Tax-deferred savings accounts that can be used for more than one purpose may help you juggle competing financial goals when there's only so much money to go around.
41. Add an HSA. Enrollment in health savings accounts (HSAs), which can be used to cover medical bills and save for retirement, has shot up nearly 70% over the past two years. Reason: They can be a great deal, as long as you're comfortable with a high-deductible health plan.
You can contribute up to $6,450 pretax this year; one in five employers offers a match (another 47% are considering adding a match within five years). Funds you don't use for health care roll over into future years and grow tax-free.
42. Open a Roth. Hardpressed to fund separate investment accounts for college and retirement? Save for both goals simultaneously in a Roth IRA, suggests Troy Onink, CEO of Strategee, a college-planning service.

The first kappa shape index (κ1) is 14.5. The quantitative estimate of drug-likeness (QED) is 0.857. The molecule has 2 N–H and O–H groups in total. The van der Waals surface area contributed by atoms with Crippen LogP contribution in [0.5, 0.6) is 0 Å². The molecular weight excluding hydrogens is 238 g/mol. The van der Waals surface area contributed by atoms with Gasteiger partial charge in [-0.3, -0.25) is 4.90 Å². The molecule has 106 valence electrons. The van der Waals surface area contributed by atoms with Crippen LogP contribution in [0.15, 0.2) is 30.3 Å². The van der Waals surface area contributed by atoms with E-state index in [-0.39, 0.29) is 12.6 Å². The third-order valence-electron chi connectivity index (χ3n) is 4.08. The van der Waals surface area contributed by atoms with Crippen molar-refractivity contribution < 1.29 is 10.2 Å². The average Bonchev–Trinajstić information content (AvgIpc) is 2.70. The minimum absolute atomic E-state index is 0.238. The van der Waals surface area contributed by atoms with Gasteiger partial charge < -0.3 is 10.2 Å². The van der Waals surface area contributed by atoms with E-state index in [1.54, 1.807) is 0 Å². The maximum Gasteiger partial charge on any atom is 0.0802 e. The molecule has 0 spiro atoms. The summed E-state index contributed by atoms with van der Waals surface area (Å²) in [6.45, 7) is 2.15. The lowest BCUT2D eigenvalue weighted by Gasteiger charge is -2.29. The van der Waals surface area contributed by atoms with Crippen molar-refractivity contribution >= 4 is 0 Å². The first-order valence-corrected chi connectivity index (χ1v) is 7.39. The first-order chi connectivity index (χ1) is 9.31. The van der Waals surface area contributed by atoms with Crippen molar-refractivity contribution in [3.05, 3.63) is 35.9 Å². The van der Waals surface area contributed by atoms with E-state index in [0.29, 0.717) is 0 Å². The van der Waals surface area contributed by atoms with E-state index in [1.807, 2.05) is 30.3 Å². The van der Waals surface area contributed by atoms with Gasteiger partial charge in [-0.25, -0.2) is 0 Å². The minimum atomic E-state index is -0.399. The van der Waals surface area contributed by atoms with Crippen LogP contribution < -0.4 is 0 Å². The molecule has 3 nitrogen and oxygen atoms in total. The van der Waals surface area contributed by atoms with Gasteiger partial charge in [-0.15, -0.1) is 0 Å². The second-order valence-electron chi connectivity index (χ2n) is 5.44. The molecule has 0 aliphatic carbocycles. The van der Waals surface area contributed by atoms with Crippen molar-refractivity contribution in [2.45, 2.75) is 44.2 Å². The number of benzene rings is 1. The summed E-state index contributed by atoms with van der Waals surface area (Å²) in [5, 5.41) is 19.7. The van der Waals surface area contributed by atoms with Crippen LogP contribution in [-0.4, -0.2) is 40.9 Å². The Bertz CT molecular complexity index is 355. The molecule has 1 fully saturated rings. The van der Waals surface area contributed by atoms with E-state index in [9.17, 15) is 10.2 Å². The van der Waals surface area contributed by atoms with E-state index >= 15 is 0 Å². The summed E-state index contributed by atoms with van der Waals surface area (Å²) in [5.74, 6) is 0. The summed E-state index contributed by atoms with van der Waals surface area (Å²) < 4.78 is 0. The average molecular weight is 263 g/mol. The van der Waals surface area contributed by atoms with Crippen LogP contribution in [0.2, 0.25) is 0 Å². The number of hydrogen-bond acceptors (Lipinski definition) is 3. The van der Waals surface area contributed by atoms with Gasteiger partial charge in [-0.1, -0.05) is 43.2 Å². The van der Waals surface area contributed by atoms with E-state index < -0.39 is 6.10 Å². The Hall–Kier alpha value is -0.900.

With a Roth you can make penalty-free withdrawals before age 59½ if used to pay higher-education bills. Onink notes, "With a Roth you give yourself flexibility." You and your spouse can each contribute up to $5,000 a year, as long as your combined income is less than $178,000.
43. Fund a 529. Able to sock away even more for college? Open a 529 plan, which allows money you save for tuition bills to grow taxfree; withdrawals are also untaxed if they're used for higher education.
Lately many plans have revamped their programs, adding more low-risk options and ETFs, while slashing costs -- the lowest-fee choices in plans sold directly to savers dropped 6% for the year ending last June, says Joe Hurley, head of Savingforcollege.com. Among the cheapest plans now: New York 529 (nysaves.com) and Ohio CollegeAdvantage (collegeadvantage.com).
Just starting out? Now's the time to create a solid plan for investing and saving.